Linked by Eugenia Loli on Fri 26th Oct 2007 05:34 UTC, submitted by WillM
Talk, Rumors, X Versus Y "Experts say that migrations from Unix to Linux have slowed down because all the low-hanging fruit has now been picked. Linux growth in the U.S. x86 server market has, over the past six quarters, started to falter and reverse its positive course relative to Windows Server and the market as a whole." More here.
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ssa2204
Member since:
2006-04-22

This article, sad to say is not exactly news. This has been reported in many other channels. You are looking for a conspiracy where none exists.

Anyone half in tune to the market would have told you that as businesses finished migrating to Linux from Unix, sales would slow down. What is so difficult to understand about this. My god, I was reading about this a year ago in an article about Novell.

And in a day when so many are quick to point to blogs and wikipedia, it is quite ridiculous to outright dismiss an article by Eweek simply because it reports something that doesn't mesh with how you want the world to work. I will leave it to someone else to explain exactly how much more wrong it would be if the report falsley claimed that Linux was growing at an outstanding rate when it actually was not.

The solution is not to revert to conspiracies, do you honestly think that companies like Red Hat or Novell are simply going to just chalk this up to some nefarious reasons, or are they simply going to work harder at marketing their product and improving customer relations and communications?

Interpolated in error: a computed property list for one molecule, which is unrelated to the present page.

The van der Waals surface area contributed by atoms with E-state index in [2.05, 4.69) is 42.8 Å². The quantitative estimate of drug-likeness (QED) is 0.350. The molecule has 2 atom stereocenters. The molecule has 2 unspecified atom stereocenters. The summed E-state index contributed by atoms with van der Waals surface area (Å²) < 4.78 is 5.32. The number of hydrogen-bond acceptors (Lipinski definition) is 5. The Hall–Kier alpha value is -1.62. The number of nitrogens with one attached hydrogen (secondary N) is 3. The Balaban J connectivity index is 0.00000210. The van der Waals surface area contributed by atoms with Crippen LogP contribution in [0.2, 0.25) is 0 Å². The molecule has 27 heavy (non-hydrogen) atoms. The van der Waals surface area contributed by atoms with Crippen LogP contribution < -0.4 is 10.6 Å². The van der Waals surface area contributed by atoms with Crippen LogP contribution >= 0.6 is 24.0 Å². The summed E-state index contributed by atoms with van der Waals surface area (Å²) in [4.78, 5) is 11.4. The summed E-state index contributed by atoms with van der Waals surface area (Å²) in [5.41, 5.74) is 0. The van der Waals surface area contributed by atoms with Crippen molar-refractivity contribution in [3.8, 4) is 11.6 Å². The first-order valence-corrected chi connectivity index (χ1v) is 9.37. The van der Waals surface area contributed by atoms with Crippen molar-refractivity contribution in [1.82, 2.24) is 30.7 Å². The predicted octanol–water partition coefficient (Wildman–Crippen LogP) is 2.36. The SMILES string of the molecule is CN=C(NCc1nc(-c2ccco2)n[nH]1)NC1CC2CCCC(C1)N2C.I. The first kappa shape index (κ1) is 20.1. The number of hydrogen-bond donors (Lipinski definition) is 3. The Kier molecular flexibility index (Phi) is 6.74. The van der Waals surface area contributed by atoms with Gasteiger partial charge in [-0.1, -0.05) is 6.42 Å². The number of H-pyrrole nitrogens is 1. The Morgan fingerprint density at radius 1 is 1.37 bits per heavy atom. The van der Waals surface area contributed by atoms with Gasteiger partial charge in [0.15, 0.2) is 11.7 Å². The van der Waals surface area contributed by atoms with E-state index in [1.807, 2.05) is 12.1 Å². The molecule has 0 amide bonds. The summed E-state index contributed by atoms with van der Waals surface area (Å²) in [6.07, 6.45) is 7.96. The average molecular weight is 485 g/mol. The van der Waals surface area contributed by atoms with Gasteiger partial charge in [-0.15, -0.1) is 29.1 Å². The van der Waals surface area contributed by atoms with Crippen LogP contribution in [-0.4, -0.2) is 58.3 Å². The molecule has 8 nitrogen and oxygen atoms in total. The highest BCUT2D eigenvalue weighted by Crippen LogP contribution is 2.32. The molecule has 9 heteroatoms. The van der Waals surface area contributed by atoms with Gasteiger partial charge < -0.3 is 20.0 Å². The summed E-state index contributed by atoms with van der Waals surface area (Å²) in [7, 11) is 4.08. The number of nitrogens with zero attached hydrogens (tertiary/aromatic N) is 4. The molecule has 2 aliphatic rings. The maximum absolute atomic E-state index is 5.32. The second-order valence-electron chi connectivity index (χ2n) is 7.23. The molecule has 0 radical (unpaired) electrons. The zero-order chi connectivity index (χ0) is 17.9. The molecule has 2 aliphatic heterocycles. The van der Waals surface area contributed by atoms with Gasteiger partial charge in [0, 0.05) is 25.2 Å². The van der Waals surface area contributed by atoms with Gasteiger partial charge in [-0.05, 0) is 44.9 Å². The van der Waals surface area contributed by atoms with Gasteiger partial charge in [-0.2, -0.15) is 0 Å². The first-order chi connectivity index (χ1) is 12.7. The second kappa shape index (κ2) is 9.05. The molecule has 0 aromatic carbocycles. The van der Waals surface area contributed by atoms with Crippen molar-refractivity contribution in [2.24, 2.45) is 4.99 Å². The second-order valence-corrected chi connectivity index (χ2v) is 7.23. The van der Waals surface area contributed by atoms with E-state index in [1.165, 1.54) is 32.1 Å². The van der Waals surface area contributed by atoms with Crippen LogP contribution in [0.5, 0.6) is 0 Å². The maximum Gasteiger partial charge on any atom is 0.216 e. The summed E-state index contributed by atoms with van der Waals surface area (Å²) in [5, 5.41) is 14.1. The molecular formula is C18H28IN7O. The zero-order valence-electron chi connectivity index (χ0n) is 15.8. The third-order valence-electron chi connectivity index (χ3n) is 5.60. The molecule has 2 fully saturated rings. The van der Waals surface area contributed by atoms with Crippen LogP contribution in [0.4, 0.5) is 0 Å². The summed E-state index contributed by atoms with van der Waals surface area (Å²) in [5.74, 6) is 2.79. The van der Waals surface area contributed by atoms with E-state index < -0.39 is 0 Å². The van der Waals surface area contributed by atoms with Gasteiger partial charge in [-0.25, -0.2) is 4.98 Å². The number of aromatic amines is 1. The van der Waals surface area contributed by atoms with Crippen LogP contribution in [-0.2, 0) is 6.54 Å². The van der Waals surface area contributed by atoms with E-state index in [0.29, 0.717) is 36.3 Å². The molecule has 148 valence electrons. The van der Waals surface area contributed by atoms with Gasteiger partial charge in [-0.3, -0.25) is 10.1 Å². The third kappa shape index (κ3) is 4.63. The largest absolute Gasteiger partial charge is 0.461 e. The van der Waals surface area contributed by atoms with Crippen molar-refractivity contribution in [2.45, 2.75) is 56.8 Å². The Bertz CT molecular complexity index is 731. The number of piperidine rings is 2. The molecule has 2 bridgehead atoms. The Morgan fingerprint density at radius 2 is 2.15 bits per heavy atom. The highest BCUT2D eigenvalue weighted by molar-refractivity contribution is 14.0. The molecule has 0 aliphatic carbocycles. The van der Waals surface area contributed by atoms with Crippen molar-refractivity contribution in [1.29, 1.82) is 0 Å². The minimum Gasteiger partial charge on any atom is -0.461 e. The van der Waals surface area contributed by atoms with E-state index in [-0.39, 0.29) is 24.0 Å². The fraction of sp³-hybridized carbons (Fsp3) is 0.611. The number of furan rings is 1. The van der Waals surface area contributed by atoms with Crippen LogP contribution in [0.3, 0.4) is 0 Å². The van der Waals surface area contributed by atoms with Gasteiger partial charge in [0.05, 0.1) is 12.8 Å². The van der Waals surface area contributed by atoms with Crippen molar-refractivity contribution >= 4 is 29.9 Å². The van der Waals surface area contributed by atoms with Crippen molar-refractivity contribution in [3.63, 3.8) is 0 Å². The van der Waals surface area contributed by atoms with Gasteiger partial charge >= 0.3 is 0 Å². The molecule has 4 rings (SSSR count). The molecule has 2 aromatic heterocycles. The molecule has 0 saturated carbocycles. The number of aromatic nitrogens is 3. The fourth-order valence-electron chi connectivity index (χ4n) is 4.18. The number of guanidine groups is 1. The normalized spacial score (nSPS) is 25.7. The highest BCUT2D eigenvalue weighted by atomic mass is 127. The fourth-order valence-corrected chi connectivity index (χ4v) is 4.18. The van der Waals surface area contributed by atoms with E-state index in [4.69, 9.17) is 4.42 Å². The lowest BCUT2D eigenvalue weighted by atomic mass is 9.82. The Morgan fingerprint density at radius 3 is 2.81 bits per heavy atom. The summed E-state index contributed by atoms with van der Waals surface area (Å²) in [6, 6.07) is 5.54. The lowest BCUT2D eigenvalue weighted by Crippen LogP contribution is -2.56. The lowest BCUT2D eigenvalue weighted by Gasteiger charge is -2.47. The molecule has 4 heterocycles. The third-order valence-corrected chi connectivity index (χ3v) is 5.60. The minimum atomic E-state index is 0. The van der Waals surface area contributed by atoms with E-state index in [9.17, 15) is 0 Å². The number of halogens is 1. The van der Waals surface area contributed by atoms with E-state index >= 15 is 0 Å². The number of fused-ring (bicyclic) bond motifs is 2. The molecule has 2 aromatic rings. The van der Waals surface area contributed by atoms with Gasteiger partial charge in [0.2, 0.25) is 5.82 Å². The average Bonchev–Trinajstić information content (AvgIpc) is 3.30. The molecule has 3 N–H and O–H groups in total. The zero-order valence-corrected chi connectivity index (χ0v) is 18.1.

You know the old saying, if you can't take the heat, stay out of the kitchen really applies to this.

Reply Parent Score: 14

segedunum Member since:
2005-07-06

My god, I was reading about this a year ago in an article about Novell.

In Novell's world, this has been going on for years, and years, and years. No, it isn't news at all. This is why Novell decided to get into the Linux world, as Netware had continued to decline, in order to bolster their market share and revenue, and given the fact that they just hadn't got the resources to push Netware to where it needed to be.

What have Novell done in the past four years with respect to the competition? Other than not actually compete with their competitors and sign a deal with said competitor that says "Pretty please, don't hurt us!", they have done absolutely nothing.

Reply Parent Score: 4

IanSVT Member since:
2005-07-06

What have Novell done in the past four years with respect to the competition? Other than not actually compete with their competitors and sign a deal with said competitor that says "Pretty please, don't hurt us!", they have done absolutely nothing.


Uh oh, here we go again! ;)

In the past four years, Novell has done the following:

-Ported NCP to linux
-Ported NSS to linux
-Ported eDirectory to linux(cross platform enabled to span over NetWare, Linux, and Windows)
-Ported GroupWise to linux(cross platform enabled to span over NetWare, Linux, and Windows)
-Built the next generation Zen platform on linux
-Ported NDPS/iPrint to linux
-Rebuilt part(server.exe) of NetWare to be virtual machine aware.
-Ported DNS/DHCP directory integrated services to linux.